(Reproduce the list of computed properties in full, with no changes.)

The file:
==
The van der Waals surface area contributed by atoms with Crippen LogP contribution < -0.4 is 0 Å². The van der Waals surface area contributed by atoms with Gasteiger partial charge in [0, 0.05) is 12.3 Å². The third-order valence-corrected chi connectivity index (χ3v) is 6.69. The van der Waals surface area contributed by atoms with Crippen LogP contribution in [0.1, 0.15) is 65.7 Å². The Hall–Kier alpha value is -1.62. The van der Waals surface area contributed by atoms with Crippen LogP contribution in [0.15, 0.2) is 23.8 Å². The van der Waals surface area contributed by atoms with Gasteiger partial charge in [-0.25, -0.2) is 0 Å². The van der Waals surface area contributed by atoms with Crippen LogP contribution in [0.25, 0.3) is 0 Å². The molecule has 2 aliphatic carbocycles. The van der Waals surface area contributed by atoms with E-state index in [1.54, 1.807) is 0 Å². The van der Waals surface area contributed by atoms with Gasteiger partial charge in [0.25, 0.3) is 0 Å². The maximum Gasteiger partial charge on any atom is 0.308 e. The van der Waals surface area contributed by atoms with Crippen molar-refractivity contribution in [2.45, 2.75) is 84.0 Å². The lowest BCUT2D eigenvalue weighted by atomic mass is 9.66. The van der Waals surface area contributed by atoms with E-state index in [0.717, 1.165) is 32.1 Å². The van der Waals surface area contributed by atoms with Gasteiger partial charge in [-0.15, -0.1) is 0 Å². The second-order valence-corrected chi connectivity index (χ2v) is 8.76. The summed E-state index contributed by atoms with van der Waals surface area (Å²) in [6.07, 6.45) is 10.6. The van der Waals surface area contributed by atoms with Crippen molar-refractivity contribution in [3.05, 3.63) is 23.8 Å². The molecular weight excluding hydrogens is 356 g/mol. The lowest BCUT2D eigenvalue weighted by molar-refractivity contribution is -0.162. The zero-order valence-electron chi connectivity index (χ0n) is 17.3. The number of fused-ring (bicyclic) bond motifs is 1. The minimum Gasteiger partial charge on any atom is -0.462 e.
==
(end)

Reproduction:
The van der Waals surface area contributed by atoms with Crippen LogP contribution < -0.4 is 0 Å². The van der Waals surface area contributed by atoms with Gasteiger partial charge in [0, 0.05) is 12.3 Å². The third-order valence-corrected chi connectivity index (χ3v) is 6.69. The van der Waals surface area contributed by atoms with Crippen LogP contribution in [0.1, 0.15) is 65.7 Å². The Hall–Kier alpha value is -1.62. The van der Waals surface area contributed by atoms with Crippen LogP contribution in [0.15, 0.2) is 23.8 Å². The van der Waals surface area contributed by atoms with Gasteiger partial charge in [-0.25, -0.2) is 0 Å². The van der Waals surface area contributed by atoms with Crippen LogP contribution in [0.25, 0.3) is 0 Å². The molecule has 2 aliphatic carbocycles. The van der Waals surface area contributed by atoms with E-state index in [1.54, 1.807) is 0 Å². The van der Waals surface area contributed by atoms with Gasteiger partial charge in [0.25, 0.3) is 0 Å². The maximum Gasteiger partial charge on any atom is 0.308 e. The van der Waals surface area contributed by atoms with Crippen molar-refractivity contribution in [2.45, 2.75) is 84.0 Å². The lowest BCUT2D eigenvalue weighted by atomic mass is 9.66. The van der Waals surface area contributed by atoms with E-state index in [0.717, 1.165) is 32.1 Å². The van der Waals surface area contributed by atoms with Gasteiger partial charge in [-0.15, -0.1) is 0 Å². The second-order valence-corrected chi connectivity index (χ2v) is 8.76. The summed E-state index contributed by atoms with van der Waals surface area (Å²) in [6.07, 6.45) is 10.6. The van der Waals surface area contributed by atoms with Crippen molar-refractivity contribution in [3.05, 3.63) is 23.8 Å². The molecular weight excluding hydrogens is 356 g/mol. The lowest BCUT2D eigenvalue weighted by molar-refractivity contribution is -0.162. The zero-order valence-electron chi connectivity index (χ0n) is 17.3. The number of fused-ring (bicyclic) bond motifs is 1. The minimum Gasteiger partial charge on any atom is -0.462 e.